White Horse Inn: Christ’s Cross-Centered Mission

White Horse Inn: Christ’s Cross-Centered Mission April 14, 2017

Many people today seem to think that Christ came to give us the keys to the good life. While conservatives are likely to think of Jesus as the one who secures “my best life now,” liberals tend to view him as one who inspires us to have “our best society now.”

Yet throughout his ministry, Jesus kept telling his disciples that his ultimate mission was not to be a helpful teacher, political philosopher, or moral example, but rather a redeemer who was called to give his life as a ransom for many. Join us for this new edition of the White Horse Inn.

Host Quote:

Throughout his ministry, Jesus kept telling his disciples that his ultimate mission wasn’t to become one with his people by living with them in community or being an example, i.e. what would Jesus do.’ But that he came really to die on their behalf. This becomes clear by examining the Gospel texts in which Jesus speaks of his ultimate mission.” – Michael Horton

Jesus’ ultimate mission was to be a redeemer who gave his life for manyTerm to Learn:

“The Character of the Kingdom of God”

Jesus did not hold that the coming of the kingdom was only a reality to be expected in the more or less near future. Moreover he also proclaimed it as the present fulfillment of the Old Testament prophecy of salvation, manifested in his person and work. However, this does not mean that the statement “the kingdom of heaven has come” exhausts all that can be said. Jesus again and again speaks of the future of the kingdom of God, and that this future bears the character of the consummation and fulfillment of all things. This constitutes the startling point of Jesus’ pronouncements concerning the presence of the kingdom and his messianic self-revelation. They claim the presence of the kingdom and of the Messiah, whereas the great moment of the consummation has not yet arrived.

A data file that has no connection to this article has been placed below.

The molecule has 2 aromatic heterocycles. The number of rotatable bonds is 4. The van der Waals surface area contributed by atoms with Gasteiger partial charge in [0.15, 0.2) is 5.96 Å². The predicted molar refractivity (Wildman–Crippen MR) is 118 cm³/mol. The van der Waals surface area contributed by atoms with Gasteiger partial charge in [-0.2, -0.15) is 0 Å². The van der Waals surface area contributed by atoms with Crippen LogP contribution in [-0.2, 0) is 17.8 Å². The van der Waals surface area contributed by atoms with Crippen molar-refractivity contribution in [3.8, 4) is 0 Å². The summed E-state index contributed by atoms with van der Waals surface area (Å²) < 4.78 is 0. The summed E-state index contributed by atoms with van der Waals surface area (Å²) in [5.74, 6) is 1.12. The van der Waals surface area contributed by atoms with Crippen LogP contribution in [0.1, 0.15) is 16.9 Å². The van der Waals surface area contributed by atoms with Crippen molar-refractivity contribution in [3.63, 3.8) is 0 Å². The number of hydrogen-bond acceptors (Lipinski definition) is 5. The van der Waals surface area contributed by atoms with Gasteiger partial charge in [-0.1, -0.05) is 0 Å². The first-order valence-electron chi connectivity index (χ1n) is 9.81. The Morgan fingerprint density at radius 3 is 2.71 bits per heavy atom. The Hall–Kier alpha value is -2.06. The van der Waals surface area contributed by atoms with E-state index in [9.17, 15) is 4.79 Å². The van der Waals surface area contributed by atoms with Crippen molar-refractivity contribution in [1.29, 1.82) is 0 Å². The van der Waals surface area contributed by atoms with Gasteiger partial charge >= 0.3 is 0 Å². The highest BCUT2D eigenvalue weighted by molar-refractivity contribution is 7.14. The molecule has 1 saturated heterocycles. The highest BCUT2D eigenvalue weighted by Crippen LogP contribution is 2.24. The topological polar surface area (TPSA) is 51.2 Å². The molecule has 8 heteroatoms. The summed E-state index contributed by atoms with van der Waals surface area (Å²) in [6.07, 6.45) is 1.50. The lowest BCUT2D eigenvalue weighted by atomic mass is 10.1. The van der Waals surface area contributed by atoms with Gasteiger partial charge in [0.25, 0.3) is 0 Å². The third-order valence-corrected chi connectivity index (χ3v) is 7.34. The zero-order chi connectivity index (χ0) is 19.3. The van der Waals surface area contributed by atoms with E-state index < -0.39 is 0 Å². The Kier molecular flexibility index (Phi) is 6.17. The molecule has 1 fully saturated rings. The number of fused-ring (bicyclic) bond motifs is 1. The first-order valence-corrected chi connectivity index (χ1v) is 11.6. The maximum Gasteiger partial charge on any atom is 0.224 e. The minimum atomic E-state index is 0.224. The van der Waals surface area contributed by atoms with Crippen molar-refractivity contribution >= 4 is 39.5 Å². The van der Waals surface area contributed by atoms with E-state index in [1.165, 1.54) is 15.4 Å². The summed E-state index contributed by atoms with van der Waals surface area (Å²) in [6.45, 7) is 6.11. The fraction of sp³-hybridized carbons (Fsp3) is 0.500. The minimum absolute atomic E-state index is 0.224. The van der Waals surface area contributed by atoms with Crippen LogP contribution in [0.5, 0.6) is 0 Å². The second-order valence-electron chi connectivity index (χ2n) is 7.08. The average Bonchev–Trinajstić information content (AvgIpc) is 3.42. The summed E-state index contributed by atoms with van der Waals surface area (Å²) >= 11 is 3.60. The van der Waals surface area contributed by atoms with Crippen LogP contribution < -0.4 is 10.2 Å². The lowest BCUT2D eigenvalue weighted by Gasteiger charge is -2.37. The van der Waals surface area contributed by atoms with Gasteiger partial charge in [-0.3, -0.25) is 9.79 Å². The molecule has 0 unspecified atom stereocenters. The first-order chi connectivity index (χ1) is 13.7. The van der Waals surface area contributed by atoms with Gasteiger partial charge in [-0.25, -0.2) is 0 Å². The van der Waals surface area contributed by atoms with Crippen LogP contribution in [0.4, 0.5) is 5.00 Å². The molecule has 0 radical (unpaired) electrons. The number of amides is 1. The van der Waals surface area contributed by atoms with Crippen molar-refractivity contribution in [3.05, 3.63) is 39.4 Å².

Any attempt should be rejected which tries to divide the coming of the kingdom into separate parts. The kingdom of heaven appearing in the world with the coming of Christ signifies no less than the end of prophecy (Matt. 11:13; Luke 16:16), the binding of Satan (Matt. 12:28), the wonderful and all-embracing redemption of life (Matt. 11:5; Luke 4:18–19), the authority and power of the Son of Man (Mark 2:10), and the bliss of the poor in spirit (Matt. 5:13). Any attempt to detract from this character either by the application of an ethicizing or a symbolizing reduction, or by detaching the present from the future, is a dissolution of the contents of the gospel of the kingdom. We should rather consider the characteristic and peculiar nature of Jesus’ preaching to be his proclamation of the kingdom in its consummative, eschatological significance both as a present and as a future reality. The fulfillment is there, and yet the kingdom is still to come. The kingdom has come, and yet the fulfillment is in abeyance. (Adapted from Herman Ridderbos, The Coming of the Kingdom, pp. 104–106)

(This podcast is by White Horse Inn. Discovered by e2 media network and our community — copyright is owned by the publisher, not emedia network, and audio is streamed directly from their servers.)

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